How do I start a career in Information Technology with no experience?

How to start a career in information technology

You decided you want to work in the field of Information Technology. That's great! So now what? Where do you go from here?

Getting into the IT field with no prior experience can seem daunting, but it is quite achievable with the right strategy and effort.

The most important things are to get some baseline knowledge and credentials, acquire hands-on skills any way that you can, and leverage valuable skills from other areas while highlighting your capacity and willingness to learn.

First off, do I need a college degree?

There is a short answer to this and a long answer. 

The short answer is no. A lot of successful people in the IT field don't have college degrees. A lot of employers are starting to remove that qualification in favor of other experience. Some individuals end up going back to school later on in there IT career on behalf of there employer. 

My personal opinion is a college degree is worth getting, whether its a technical degree like computer science or information systems or something non-technical like business administration or communications. There is also a level of discipline that completing a college degree shows. I was not the best student I'll admit but I found that in my last 2 years of college I really learned what it was like grind through to completing my degree. I had to work really hard and that was a great sense of accomplishment. 

If you feel like you do want to get a technical based degree, that definitely will help show that you are committed to a career in IT. But as a final note, I know really talented individuals who work in IT and have degrees in fields like history and Spanish. They started on a help desk and worked there way up to various roles like information security analyst, systems administrator, data analyst, web developer and others.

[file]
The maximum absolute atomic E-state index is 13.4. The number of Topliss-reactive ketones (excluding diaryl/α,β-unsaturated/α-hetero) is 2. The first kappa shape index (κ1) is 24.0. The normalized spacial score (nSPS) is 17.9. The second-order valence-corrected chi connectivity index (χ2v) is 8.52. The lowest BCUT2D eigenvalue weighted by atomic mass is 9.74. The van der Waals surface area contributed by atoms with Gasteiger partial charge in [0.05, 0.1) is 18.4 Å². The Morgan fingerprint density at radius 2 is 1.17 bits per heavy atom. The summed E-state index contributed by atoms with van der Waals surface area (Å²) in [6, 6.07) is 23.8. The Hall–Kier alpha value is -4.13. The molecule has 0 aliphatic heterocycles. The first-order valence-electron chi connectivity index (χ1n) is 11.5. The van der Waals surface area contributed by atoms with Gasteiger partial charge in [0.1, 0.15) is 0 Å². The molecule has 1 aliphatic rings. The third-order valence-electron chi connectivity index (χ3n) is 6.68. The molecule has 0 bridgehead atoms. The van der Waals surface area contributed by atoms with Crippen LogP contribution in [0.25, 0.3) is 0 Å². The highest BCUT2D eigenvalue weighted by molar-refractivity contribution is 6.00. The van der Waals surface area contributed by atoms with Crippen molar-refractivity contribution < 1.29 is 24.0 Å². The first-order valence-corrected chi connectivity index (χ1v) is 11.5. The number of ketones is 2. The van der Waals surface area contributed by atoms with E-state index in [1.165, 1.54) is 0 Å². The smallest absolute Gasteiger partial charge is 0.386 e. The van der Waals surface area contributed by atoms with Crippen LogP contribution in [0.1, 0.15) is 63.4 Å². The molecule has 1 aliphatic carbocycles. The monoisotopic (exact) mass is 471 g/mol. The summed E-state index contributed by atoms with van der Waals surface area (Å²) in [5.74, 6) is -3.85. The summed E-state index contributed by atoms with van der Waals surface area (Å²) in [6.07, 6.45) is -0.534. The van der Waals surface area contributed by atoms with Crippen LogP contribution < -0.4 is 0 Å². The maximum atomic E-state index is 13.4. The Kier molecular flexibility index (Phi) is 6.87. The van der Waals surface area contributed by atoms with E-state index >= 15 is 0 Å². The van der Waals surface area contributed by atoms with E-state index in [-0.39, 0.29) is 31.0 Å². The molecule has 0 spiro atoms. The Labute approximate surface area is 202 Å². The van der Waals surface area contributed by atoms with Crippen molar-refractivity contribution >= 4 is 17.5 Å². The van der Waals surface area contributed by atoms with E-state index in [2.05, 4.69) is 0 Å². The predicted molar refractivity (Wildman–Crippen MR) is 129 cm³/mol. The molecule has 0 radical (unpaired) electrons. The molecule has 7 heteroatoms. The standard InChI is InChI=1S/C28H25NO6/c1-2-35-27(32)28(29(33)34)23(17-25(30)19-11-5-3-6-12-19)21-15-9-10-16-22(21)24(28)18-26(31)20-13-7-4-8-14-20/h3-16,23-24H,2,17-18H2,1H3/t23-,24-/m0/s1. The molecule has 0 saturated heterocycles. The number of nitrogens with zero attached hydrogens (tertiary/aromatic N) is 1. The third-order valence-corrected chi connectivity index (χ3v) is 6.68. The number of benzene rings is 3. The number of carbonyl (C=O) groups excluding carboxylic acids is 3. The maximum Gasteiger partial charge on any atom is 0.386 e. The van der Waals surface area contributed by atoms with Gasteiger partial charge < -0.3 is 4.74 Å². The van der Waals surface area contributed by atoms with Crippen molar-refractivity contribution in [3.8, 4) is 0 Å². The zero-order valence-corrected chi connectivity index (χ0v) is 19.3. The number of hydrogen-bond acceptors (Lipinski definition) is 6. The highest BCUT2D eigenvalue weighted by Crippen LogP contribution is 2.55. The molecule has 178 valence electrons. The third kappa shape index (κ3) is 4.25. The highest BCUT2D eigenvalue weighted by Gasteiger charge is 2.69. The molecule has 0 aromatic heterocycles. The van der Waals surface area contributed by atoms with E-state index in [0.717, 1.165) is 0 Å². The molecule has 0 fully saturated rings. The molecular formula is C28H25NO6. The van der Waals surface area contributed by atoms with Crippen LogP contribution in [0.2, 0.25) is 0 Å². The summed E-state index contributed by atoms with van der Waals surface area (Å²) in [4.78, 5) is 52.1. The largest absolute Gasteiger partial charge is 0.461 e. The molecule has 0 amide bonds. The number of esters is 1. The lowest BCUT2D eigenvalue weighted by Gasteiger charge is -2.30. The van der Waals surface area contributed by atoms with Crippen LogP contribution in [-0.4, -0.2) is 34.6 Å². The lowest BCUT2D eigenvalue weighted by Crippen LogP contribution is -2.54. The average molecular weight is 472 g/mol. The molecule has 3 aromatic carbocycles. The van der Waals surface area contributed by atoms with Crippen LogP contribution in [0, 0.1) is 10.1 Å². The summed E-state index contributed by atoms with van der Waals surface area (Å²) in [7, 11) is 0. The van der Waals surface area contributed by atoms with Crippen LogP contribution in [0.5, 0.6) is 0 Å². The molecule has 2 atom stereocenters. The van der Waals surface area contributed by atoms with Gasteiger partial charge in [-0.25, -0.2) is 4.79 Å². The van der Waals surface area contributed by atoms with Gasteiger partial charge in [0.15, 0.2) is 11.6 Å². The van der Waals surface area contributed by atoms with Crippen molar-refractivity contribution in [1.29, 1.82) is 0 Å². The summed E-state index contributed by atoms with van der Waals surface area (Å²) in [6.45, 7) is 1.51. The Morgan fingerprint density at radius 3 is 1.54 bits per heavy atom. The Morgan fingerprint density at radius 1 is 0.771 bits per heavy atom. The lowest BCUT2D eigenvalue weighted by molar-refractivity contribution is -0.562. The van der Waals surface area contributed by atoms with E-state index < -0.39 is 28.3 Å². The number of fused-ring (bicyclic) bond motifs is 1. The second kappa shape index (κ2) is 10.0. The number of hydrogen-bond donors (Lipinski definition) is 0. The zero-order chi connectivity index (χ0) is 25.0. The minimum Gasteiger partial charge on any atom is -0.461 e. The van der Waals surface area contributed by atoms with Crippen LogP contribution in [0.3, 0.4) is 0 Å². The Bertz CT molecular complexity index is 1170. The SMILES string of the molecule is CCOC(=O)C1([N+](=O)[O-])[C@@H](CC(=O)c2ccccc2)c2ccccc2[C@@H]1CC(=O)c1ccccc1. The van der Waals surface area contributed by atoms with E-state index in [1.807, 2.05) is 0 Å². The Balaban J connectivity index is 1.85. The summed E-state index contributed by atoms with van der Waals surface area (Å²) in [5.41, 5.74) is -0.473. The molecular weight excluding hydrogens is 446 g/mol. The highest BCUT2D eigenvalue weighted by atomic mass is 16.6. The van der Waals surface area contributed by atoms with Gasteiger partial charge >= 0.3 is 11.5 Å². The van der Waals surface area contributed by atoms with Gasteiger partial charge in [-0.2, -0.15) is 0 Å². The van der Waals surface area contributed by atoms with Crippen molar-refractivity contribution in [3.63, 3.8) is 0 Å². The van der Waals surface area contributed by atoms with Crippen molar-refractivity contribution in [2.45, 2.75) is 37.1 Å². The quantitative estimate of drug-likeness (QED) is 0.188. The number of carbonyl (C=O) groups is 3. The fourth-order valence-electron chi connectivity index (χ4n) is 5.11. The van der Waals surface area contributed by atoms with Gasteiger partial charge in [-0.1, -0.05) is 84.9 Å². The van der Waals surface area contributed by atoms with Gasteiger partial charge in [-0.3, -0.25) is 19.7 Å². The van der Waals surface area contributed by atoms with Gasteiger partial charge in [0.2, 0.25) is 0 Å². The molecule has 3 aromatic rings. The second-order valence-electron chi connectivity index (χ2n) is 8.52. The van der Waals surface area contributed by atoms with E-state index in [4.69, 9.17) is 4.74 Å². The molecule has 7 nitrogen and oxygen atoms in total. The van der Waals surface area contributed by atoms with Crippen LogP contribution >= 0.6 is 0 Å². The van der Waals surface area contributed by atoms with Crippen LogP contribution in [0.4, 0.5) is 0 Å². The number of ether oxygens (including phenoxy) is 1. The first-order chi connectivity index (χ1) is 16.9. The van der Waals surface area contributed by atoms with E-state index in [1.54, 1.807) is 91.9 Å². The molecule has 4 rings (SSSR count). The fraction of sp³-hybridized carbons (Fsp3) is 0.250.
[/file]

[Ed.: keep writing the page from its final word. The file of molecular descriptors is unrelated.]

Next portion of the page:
Research what field of information technology you might be interested in 

As there are quite a few. You could look into various career paths like information security, cloud computing, data analytics, software development, and more. I can't speak for you so its important to get an initial understanding of the different options. 

Now just because you feel like you might have found what path you want to do down doesn't mean you have to stick with it. A lot of IT professionals move around and its there willingness to learn that sets them apart. 

I personally wanted to go in programming and realized very quickly that I didn't like it. Then I thought I wanted to go into network administration, and realized that wasn't a good fit. Just because they weren't good fits and I didn't like them, doesn't mean I didn't learn something from each of those paths.

Ok so at this point:

  • You realized you want to go into IT for a career
  • You either have a college degree or not
  • Now you want to get some real world experience

Lets look at some easy options:

1. Build a Home Lab

As you’re working on building book knowledge, also try to reinforce it with real world experience. Creating a home lab environment with second-hand routers, switches, firewalls and servers bought cheaply online is extremely helpful for this.

Use your home equipment to intentionally practice things like configuring networks, managing Active Directory, setting up virtual machines, hardening servers, and more. This will teach you practical skills and workflows that you’ll encounter on the job. 

Make use of manufacturer software and online emulators as well if you don’t have budgets for a full complement of gear. For example, Cisco offers Packet Tracer which simulated Cisco devices and commands. Microsoft provides virtual lab environments to test various infrastructure scenarios at no cost.

Building a home lab and experimenting with it is something I still utilize today. Practice makes perfect.

2. Learn to Code

While IT and software development are not exactly the same career path, coding skills are becoming increasingly crucial even for infrastructure-focused roles like network engineering. Having familiarity with scripting or programming languages is a huge advantage these days.

Start by learning languages like Python, PowerShell, JavaScript, HTML/CSS, SQL, C# or Java. Many free interactive courses for these exist online to teach fundamentals through gamified, self-paced methods.

Once comfortable with syntax and concepts, try building small projects that connect to networks and hardware, scrape web content, manipulate databases and more. These activities will help cement critical thinking for real-world IT applications. 

Now I hate coding so you won't find me doing a lot with this however I know coding is utilized a lot in infrastructure environments especially for automation. I leverage Microsoft PowerShell A LOT in my day to day work and I won't get away from it. Be flexible and be willing to learn.

3. Obtain Fundamental IT Certifications